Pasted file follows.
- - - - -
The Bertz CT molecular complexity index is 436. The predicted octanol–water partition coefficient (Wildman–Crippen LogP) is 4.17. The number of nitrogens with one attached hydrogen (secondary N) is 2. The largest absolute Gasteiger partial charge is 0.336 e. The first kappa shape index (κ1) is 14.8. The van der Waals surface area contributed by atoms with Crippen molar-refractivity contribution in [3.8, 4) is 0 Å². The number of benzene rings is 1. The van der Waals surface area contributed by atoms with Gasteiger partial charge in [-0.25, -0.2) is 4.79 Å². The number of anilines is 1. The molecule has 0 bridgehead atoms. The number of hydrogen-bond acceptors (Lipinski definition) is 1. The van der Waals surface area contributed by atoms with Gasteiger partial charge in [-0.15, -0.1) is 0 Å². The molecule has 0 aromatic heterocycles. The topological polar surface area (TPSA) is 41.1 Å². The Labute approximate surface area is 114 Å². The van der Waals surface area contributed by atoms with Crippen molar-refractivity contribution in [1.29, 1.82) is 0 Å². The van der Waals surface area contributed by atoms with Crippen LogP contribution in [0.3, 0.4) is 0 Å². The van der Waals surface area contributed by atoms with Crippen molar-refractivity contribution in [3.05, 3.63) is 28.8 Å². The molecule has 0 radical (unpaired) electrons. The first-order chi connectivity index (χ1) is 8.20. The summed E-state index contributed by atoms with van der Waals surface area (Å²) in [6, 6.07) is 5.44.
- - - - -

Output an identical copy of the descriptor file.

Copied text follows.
The Bertz CT molecular complexity index is 436. The predicted octanol–water partition coefficient (Wildman–Crippen LogP) is 4.17. The number of nitrogens with one attached hydrogen (secondary N) is 2. The largest absolute Gasteiger partial charge is 0.336 e. The first kappa shape index (κ1) is 14.8. The van der Waals surface area contributed by atoms with Crippen molar-refractivity contribution in [3.8, 4) is 0 Å². The number of benzene rings is 1. The van der Waals surface area contributed by atoms with Gasteiger partial charge in [-0.25, -0.2) is 4.79 Å². The number of anilines is 1. The molecule has 0 bridgehead atoms. The number of hydrogen-bond acceptors (Lipinski definition) is 1. The van der Waals surface area contributed by atoms with Gasteiger partial charge in [-0.15, -0.1) is 0 Å². The molecule has 0 aromatic heterocycles. The topological polar surface area (TPSA) is 41.1 Å². The Labute approximate surface area is 114 Å². The van der Waals surface area contributed by atoms with Crippen molar-refractivity contribution in [1.29, 1.82) is 0 Å². The van der Waals surface area contributed by atoms with Crippen LogP contribution in [0.3, 0.4) is 0 Å². The van der Waals surface area contributed by atoms with Crippen molar-refractivity contribution in [3.05, 3.63) is 28.8 Å². The molecule has 0 radical (unpaired) electrons. The first-order chi connectivity index (χ1) is 8.20. The summed E-state index contributed by atoms with van der Waals surface area (Å²) in [6, 6.07) is 5.44.